My Convertible/Infinity Dress.

So I decided I wanted one of these.

While trying to find a retailer in Vancouver that sells convertible/infinity dresses I somehow wound up finding a tutorial for making one instead. I thought to myself, why not spend a quarter the cash but add a little effort and try making one of these babies? Best. Decision. Ever.

This is my first tutorial so brace yourselves for some wonky extensive instructions and I’ll probably end up repeating myself, so sorry in advance. I would suggest actually checking out the links I added in here and to use my tutorial for little bits of extra info. The other links explains most things (the really important things) better than I do. Here goes nothing.

I was able to make this dress using a few tutorials:

This, This, This & This for the circle skirt

This & This for the dress

I’ve also found this very useful tutorial for a different take on the infinity/convertible with a wider waistband and a two toned look.

The final result is a one seam convertible/infinity dress


Fabric: You’ll want to buy fabric that has at least 40% stretch. Jersey is great for this project but other stretchy materials will do, as long as they drape well and aren’t too bulky when you criss cross the straps onto each other.

I bought 7 meters (7.6 yards) of lycra jersey from the clearance section. Now, 7 meters is  a lot of fabric but the tutorials all said to have straps that were at least 1.5x your height, which equals 9 feet (3m) in my case and I also needed 4 meters for my skirt based on my calculations using this tutorial.

Components: To make this dress you need four pieces:  a circle for the skirt, two straps, and one piece for a “waist” band.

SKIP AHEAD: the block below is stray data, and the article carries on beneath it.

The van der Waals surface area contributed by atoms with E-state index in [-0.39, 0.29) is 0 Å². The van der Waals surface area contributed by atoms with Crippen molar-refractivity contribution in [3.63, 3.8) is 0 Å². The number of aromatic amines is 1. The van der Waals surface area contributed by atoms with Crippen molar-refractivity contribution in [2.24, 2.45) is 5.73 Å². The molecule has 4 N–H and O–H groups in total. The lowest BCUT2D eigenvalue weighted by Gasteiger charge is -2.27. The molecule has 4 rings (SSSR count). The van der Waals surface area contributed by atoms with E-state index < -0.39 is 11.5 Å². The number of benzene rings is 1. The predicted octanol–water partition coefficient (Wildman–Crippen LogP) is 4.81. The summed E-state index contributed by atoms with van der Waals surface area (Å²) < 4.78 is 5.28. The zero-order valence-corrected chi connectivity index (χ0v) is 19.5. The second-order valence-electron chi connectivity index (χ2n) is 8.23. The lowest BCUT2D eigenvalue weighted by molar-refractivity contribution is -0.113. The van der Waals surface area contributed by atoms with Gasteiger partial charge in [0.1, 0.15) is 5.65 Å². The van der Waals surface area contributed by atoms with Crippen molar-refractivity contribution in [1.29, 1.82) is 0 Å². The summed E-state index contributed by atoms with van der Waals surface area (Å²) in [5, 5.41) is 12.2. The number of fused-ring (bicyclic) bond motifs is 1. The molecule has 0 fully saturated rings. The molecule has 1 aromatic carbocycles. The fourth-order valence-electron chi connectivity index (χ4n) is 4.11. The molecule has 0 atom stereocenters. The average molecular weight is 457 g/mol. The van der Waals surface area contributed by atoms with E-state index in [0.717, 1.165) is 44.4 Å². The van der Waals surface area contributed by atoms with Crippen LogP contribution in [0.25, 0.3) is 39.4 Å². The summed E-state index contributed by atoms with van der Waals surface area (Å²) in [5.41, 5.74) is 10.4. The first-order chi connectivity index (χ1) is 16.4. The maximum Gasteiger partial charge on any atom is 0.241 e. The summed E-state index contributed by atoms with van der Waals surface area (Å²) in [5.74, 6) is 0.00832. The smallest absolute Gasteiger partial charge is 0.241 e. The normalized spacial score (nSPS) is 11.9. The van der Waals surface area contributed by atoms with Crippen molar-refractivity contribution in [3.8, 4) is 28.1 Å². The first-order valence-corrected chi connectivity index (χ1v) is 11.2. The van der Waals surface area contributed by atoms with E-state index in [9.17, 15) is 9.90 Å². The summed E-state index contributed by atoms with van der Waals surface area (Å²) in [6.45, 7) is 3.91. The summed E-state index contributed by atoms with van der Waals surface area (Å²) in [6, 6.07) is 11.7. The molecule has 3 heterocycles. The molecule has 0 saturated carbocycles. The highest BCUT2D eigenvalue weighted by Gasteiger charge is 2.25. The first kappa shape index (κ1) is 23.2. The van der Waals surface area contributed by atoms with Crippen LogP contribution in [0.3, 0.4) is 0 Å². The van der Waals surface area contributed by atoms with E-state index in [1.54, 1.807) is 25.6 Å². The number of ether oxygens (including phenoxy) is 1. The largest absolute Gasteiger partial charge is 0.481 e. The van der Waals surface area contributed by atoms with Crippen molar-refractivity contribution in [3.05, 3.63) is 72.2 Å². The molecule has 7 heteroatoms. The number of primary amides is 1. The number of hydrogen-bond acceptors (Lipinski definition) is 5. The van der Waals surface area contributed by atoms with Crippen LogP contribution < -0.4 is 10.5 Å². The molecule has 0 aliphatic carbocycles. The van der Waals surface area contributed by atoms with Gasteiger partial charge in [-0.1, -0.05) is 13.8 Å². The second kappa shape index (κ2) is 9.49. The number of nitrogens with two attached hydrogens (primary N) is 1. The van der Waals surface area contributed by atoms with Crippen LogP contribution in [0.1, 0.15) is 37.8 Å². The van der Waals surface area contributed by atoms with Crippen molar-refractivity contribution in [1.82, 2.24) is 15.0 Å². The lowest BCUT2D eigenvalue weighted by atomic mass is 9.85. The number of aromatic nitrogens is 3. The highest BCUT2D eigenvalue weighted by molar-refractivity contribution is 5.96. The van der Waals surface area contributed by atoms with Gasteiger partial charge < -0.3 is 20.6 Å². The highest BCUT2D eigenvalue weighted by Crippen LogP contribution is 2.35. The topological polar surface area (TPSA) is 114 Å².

Photo source:

1. I had to cut out two half-circles to make my skirt. It’s possible to trace a full circle on one piece of fabric depending on how long you want you skirt to be (see This link for more info). Since I’m muy tall that wasn’t possible for me.

I started off by creating a half circle pattern for my circle skirt. I figured it would be way easier to trace this paper circle onto the fabric then to try to draw a circle directly onto this deceivingly slippery material. My mom had dropped off a bunch of huge 2010 calendars that were extras from her office. I taped a few together to have a big enough sheet of paper to trace my circle. You could probably do this just as easily with a few poster boards taped together.

I traced my circle onto the paper by pinning the end of my measuring tape to the top edge of the paper and rotating it around so that it acted like a compass. Like this (imagine the string is a measuring tape):

Again, this is a great tutorial on how to trace a circle skirt pattern.

Before anything could happen some simple math was required. To know where to trace the waistband circle (that’s the cutout part you see above) you must find X.

X= Waist Measurement ÷ 6.28

6.28 is Pi times 2. We use this calculation because the Circumference= 2r π. If you’re like “wtf, mate?” don’t worry about it, just know that this calculation works.

Moving on, let’s assume that X = 10”. You will now trace a circle using you measuring tape at the 10” mark. There you have it: your waistband hole.

IMPORTANT NOTE! Because Lycra Jersey is so stretchy, the hole I cut out, while the right size for any other fabric, ended up being too big and not fitting snugly at my waist (whish is what you want for this dress), You may want to be very conservative when tracing out and cutting out your waistband circle. maybe trace it to half the size it’s actually supposed to be. It’s much easier to make the hole bigger than it is to make it small

Now you’re ready to trace the actual length of the skirt. BUT because I had already traced an area for my waist and I didn’t want to lose the proper length of my skirt (I wanted it to go from my waist to my knee) I had to do some more math. My skirt length was 32”/82cm, I added the 10” from the waistband and traced my skirt at the 42”/107cm mark. This way the skirt would fall at the right place.

2. Cut out your material for the circle skirt.

3. Cut out the material for your waistband. This should be as long as your waist measurement and about 1.5-2” wide. Fold in half, pin and leave aside.

4. Lay both half circles on top of each other and pin together the side seams.

5. sew the side seams together.

I sewed this dress using a straight stretch stitch and tried not to stretch out the fabric too much while it was going through the machine so that it wouldn’t pucker.

6. Try on your skirt to make sure it fits

This is what happened earlier, my waistband hole was too big and I ended up with this 😦 ‘Twas a very sad moment in my life. Until I fixed it by taking it in. a lot.